The Road to COP28
Sustainable finance has advanced globally since 2015, through new initiatives and the development of existing policies, including in the Middle East and North African region (MENA). The Doha declaration was a key step in honing the region in the international sphere. By hosting the negotiations, the region showed its desire to coordinate and align with international standards on sustainable finance. Most recently, Egypt hosted COP 27 in Sharm El Sheikh and the UAE will host next year’s Conference of the Parties.
To decarbonize the economy and meet the Paris Agreement, countries need to finance the green transition. So far, only 3 countries have made clear decarbonization commitments: Bahrain (2060), Saudi Arabia (2060), and the United Arab Emirates (2050).
The financial sector has a central role in helping to finance the green transition and is doing so through green bonds, a debt instrument that uses green and sustainability-linked debt and has reached a fourfold increase to $18.7 billion in 2021 from the previous $4.5 billion in 2020 to plan and finance the transition, the financial sector has launched new initiatives:
- In 2018, the Union of Arab Banks, with representatives and bankers of central banks, met to encourage the region’s financial sector to actively finance sustainable development and green banking projects. The Union made pledges to shift to green finance through objectives such as creating a specialized department for sustainable finance, raising awareness, and introducing green products to their portfolios.
- In 2019, the Islamic Development Bank (IsDB), supported by Saudi Arabia, successfully issued the first green Islamic bond referred to as a sukuk for €1 billion under its Sustainable Finance Framework that would be used to finance green projects. Two years later the largest ever US-dollar public financing sukuk was issued for $2.5 billion with sustainability use of proceeds.
- Also in 2019, twenty-five UAE public and private entities signed the Abu Dhabi Sustainable Finance Declaration with principles designed to help banks integrate ESG criteria into their core businesses and strategies.
These initiatives are not binding in nature but show a predisposition and interest in sustainable finance by gulf countries. Especially those initiatives that push for the adoption of voluntary corporate sustainability standards such as the Saudi National Sustainability Standards, Dubai Financial Market’s ESG Reporting Guide, Qatar Stock Exchange’s Guidance on ESG Reporting, Boursa Kuwait’s ESG Reporting Guide, and Bahrain Bourse’s ESG Reporting Guide.
The green actions are helping the region reduce climate risk for the banking sector. The region needs to take action to reduce its climate risk because its geography sets it as one of the most sensitive regions to climate change. It is also heavily reliant on oil and gas, where the production represents over 40% of GDP in Gulf Cooperation Council countries, except for the UAE and Bahrain.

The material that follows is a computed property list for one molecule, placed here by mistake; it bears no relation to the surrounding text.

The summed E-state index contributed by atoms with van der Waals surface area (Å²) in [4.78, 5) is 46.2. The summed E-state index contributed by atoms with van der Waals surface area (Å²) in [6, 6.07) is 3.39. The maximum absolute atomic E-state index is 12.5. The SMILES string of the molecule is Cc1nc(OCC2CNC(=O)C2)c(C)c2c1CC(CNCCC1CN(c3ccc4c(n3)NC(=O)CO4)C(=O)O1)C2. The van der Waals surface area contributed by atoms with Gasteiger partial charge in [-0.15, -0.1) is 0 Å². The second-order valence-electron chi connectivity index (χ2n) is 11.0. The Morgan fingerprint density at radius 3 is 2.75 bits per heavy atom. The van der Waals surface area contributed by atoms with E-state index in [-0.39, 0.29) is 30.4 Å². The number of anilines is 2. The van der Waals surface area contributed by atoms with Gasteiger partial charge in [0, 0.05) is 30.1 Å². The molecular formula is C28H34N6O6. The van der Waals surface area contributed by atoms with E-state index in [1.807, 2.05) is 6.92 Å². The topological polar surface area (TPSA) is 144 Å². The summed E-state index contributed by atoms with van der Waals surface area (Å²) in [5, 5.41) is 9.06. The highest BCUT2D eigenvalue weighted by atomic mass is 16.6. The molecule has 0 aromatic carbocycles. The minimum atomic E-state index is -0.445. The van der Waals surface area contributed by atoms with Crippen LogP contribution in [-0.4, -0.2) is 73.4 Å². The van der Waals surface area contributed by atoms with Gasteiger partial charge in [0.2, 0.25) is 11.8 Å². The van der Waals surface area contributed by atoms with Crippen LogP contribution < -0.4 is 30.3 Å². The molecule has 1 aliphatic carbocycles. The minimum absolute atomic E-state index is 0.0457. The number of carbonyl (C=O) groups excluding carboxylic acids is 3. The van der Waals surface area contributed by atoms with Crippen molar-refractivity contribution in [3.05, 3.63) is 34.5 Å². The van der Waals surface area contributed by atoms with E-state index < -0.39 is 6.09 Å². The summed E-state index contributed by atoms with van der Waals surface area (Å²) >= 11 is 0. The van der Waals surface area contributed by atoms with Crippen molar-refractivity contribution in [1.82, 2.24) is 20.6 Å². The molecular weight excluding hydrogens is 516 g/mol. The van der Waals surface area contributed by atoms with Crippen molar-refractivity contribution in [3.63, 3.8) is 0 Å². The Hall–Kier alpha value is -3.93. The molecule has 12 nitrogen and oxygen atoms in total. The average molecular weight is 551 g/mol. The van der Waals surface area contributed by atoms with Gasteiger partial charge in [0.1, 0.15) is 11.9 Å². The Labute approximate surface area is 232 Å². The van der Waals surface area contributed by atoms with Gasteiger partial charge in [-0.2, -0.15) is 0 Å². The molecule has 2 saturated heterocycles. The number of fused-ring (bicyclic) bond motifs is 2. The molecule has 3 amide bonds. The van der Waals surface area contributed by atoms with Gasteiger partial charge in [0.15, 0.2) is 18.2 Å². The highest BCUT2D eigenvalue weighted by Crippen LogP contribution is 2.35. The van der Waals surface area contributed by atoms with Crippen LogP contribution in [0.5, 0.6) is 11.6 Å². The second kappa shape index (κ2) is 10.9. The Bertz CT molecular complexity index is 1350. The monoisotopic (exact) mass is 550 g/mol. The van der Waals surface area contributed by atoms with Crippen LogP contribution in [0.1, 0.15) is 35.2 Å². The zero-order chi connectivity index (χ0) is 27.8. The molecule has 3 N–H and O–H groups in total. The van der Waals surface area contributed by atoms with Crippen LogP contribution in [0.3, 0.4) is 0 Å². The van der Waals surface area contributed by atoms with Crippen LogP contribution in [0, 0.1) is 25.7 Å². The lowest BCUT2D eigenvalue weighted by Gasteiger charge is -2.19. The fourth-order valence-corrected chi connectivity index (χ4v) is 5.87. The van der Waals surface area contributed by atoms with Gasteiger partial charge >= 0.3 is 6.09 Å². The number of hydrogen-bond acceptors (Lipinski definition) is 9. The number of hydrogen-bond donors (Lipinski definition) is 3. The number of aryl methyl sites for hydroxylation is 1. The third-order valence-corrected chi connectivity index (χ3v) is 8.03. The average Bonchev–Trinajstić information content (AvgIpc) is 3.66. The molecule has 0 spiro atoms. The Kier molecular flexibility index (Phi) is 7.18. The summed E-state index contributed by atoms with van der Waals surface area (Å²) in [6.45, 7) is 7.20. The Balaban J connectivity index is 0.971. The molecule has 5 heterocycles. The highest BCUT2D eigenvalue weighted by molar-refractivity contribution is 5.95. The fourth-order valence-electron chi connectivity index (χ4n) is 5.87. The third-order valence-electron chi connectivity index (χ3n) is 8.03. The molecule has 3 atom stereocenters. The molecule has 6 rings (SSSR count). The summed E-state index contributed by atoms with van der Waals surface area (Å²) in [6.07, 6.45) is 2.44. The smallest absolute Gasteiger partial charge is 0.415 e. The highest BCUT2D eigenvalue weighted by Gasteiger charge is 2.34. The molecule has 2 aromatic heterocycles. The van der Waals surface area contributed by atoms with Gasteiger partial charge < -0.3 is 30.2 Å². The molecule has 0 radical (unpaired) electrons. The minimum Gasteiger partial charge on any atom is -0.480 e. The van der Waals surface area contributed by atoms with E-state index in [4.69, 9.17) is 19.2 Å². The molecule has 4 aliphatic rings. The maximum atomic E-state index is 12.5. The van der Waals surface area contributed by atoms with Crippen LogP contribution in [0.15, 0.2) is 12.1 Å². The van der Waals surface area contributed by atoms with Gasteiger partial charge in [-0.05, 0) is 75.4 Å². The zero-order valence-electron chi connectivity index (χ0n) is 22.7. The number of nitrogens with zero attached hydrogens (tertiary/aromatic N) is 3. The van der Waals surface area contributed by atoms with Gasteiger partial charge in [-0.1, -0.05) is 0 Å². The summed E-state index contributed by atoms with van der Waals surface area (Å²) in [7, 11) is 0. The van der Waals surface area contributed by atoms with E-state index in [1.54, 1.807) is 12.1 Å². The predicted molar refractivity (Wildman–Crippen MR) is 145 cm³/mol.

Read: ADGM’s Abu Dhabi sustainable finance forum charts path to COP28
The fast-changing geography and falling oil repositories mean that sustainable finance is the smart way forward for the region to invest in green projects and assure economic and political stability in the future. Issuing green sukuk is an excellent example of this change of direction and interest in sustainable financial products. However, there is still a need for expertise and confidence in the region’s use of sustainable finance and green bonds to ensure efficiency and trust. According to the Climate Policy Initiative, capital flows have been among the lowest in the Middle East and North Africa region to fund climate change initiatives in any global region.
For the moment, there is no green taxonomy in the region to define what constitutes a sustainable activity. The trend in some jurisdictions is to develop a national taxonomy taking into account international standards. Notably, now, standards are aligning internationally to facilitate a uniform framework for stakeholders to report and identify which of their economic activities are sustainable. Understanding the new regulatory frameworks can be challenging and time-consuming. Greenomy and others are helping regulators, companies, credit institutions, and asset managers to understand the new international rules and monitor the new developments in sustainable finance initiatives in the middle east. In its effort to accelerate the green transition, Greenomy is looking to develop partnerships in the region.
The UAE pledged to be climate neutral by 2050 in 2015 in the UN Paris meeting pledged $163 billion to its net-zero pledges and has recently confirmed it will host COP 28 in November 2023. In 2020, the UAE published the first set of Guiding Principles on Sustainable Finance to advance the sustainability agenda.